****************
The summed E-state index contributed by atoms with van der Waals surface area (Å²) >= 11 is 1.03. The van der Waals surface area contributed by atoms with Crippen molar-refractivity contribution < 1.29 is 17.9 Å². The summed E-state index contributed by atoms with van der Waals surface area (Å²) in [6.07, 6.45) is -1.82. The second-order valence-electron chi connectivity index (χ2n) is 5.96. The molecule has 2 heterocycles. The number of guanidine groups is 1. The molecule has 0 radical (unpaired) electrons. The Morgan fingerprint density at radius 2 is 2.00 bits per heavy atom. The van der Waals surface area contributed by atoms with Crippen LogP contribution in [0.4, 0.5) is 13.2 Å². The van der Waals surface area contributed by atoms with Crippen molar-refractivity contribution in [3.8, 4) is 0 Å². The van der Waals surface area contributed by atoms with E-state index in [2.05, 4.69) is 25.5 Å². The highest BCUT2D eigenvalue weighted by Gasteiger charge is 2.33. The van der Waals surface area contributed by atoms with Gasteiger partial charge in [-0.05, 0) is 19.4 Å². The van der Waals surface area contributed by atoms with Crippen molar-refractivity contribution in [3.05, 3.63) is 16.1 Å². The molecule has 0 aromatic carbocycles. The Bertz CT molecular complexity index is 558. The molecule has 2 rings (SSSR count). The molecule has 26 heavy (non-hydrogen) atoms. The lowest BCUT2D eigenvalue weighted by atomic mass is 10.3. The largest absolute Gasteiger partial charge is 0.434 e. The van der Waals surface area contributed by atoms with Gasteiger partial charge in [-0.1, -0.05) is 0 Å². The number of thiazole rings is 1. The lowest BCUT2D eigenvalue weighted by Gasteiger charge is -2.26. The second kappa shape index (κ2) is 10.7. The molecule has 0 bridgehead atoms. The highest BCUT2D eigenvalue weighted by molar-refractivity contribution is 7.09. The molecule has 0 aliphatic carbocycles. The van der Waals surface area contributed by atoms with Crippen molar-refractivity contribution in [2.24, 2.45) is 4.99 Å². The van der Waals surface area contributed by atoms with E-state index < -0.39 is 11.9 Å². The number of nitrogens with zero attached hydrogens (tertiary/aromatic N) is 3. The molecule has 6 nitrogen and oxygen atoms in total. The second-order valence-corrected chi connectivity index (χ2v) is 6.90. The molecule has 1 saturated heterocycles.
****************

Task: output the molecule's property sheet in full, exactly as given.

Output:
The summed E-state index contributed by atoms with van der Waals surface area (Å²) >= 11 is 1.03. The van der Waals surface area contributed by atoms with Crippen molar-refractivity contribution < 1.29 is 17.9 Å². The summed E-state index contributed by atoms with van der Waals surface area (Å²) in [6.07, 6.45) is -1.82. The second-order valence-electron chi connectivity index (χ2n) is 5.96. The molecule has 2 heterocycles. The number of guanidine groups is 1. The molecule has 0 radical (unpaired) electrons. The Morgan fingerprint density at radius 2 is 2.00 bits per heavy atom. The van der Waals surface area contributed by atoms with Crippen LogP contribution in [0.4, 0.5) is 13.2 Å². The van der Waals surface area contributed by atoms with Crippen molar-refractivity contribution in [3.8, 4) is 0 Å². The van der Waals surface area contributed by atoms with E-state index in [2.05, 4.69) is 25.5 Å². The highest BCUT2D eigenvalue weighted by Gasteiger charge is 2.33. The van der Waals surface area contributed by atoms with Gasteiger partial charge in [-0.05, 0) is 19.4 Å². The van der Waals surface area contributed by atoms with Crippen molar-refractivity contribution in [3.05, 3.63) is 16.1 Å². The molecule has 0 aromatic carbocycles. The Bertz CT molecular complexity index is 558. The molecule has 2 rings (SSSR count). The molecule has 26 heavy (non-hydrogen) atoms. The lowest BCUT2D eigenvalue weighted by atomic mass is 10.3. The largest absolute Gasteiger partial charge is 0.434 e. The van der Waals surface area contributed by atoms with Gasteiger partial charge in [-0.1, -0.05) is 0 Å². The number of thiazole rings is 1. The lowest BCUT2D eigenvalue weighted by Gasteiger charge is -2.26. The second kappa shape index (κ2) is 10.7. The molecule has 0 bridgehead atoms. The highest BCUT2D eigenvalue weighted by molar-refractivity contribution is 7.09. The molecule has 0 aliphatic carbocycles. The van der Waals surface area contributed by atoms with Crippen molar-refractivity contribution in [2.24, 2.45) is 4.99 Å². The van der Waals surface area contributed by atoms with E-state index < -0.39 is 11.9 Å². The number of nitrogens with zero attached hydrogens (tertiary/aromatic N) is 3. The molecule has 6 nitrogen and oxygen atoms in total. The second-order valence-corrected chi connectivity index (χ2v) is 6.90. The molecule has 1 saturated heterocycles.